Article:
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Frank O.A. Heintz

In his own words (click to view)
By June Heintz and Members of Elihu ’66 (below)

Frank O. A. Heintz was born March 12, 1944, three months before his birth father, Col. Edward S. Allee, died in a plane crash while testing the radar system he was designing at Boca Raton Air Base in Florida.  His mother, Allyn, remarried Col. Leo Harold Heintz.

When Frank was 11, the family moved to Bethesda, Maryland.  Frank followed his older brother into the Civil Air Patrol, a quasi-military youth organization.  His appointment as cadet commander and then his election as president of the student government at Bethesda Chevy-Chase High School laid the foundation for a life-long interest in the skills of leadership

At Yale, Frank joined the Political Union and heeled the News on the business side, but by the fall of sophomore year his attention had turned South, to Virginia.   Frank met June Rutledge, a religion major at Randolph-Macon Women’s College in Lynchburg, Virginia, on a blind date in DC in the summer before their sophomore year. The chemistry was instantaneous.  Frank rode his red BSA motorcycle to see June every three weeks, and they married just before classes began in the fall of 1965, completing their degrees at separate colleges.  

By the fall of 1963, Yale was in ferment over the civil rights movement.  Inspired by William Sloane Coffin, Allard Lowenstein, and the Yale-in-Mississippi project, Frank drove a carload of Yale volunteers to Mississippi to help the NAACP, SNCC and CORE organize black voters in Aaron Henry’s mock campaign for governor.  The students were sent to Clarksdale, where they slept on the floor of a black pastor’s house until an event reported in the October 31, 1963 Yale Daily News:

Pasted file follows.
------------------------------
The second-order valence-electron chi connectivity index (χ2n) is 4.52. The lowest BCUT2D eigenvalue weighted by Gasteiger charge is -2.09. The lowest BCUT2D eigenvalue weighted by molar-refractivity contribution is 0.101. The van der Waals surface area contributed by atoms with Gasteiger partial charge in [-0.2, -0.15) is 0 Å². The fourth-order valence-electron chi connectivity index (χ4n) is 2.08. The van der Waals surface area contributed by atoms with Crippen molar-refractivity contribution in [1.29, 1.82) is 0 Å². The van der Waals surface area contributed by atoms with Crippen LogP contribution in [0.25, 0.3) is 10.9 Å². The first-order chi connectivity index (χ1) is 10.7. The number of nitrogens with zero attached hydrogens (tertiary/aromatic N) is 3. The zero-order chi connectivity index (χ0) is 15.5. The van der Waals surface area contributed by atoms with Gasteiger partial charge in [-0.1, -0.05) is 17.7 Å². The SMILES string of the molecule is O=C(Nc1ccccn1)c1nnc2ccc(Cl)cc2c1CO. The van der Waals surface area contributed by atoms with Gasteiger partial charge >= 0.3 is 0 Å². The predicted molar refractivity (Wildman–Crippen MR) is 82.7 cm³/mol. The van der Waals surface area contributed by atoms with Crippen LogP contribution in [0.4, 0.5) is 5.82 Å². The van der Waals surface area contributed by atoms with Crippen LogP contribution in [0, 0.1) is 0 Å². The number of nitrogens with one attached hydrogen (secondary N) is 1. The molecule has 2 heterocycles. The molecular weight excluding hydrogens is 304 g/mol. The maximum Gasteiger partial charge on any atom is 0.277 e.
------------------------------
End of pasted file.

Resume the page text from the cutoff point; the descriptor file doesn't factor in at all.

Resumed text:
Frank O.A. Heintz, 1966, was arrested in Clarksdale on the charge of reckless driving.  He is being held incommunicado along with another Yale student, Walter E. Wright, 1965.

June, visiting Yale for the first time, got a call from Frank that he had been in jail, released with bond paid by the NAACP, and was driving through the night to reach her.  When Frank arrived in New Haven,  glasses taped across the brow, he told June that when he argued with Chief Collins that this was a public street, Collins had hit him in the face.

As a senior Frank lived off campus, having been “rusticated” for leading a student riot that began after he rode a bicycle through the Old Campus with a sheet tied around his neck.  He was tapped for Elihu by his peers in the ’66 delegation in the fall of senior year.  Ken Coleman, his former Branford roommate, clinched Frank’s election with the story of the motorcycle courtship.

After graduation, Frank and June spent two years in the Peace Corps in Maharashtra, India.  Returning to the States in 1968 in the shadow of the draft, the couple settled in Baltimore where both found teaching jobs in public schools.

Baltimore city politics had been dominated by old-line political clubs, but by 1969, the city was experiencing a rapid change in demographics.  A group of younger, Vietnam-protest-era residents came together to mount a racially balanced ticket for State Senate and House of Delegates races.  The team swept all 10 offices in the 1970 election and Frank became one of the youngest members of the Maryland House of Delegates.

During his term, June gave birth to a son, Aron, followed in three years, by a daughter, Adrienne.  An early advocate for rail-to-path conversion, he once rode his bike from Baltimore to Annapolis when the General Assembly was in session to demonstrate that cars were not the only way to get around.

He was defeated when he ran for a second term in 1974, but his experience in the legislature motivated him to go to law school.  With a law degree from the University of Maryland and experience as an elected official, Lt. Gov. Blair Lee tapped him to be his administrative assistant.  After Lee himself became acting governor, he named Frank to head the Maryland Employment Security Administration in 1977.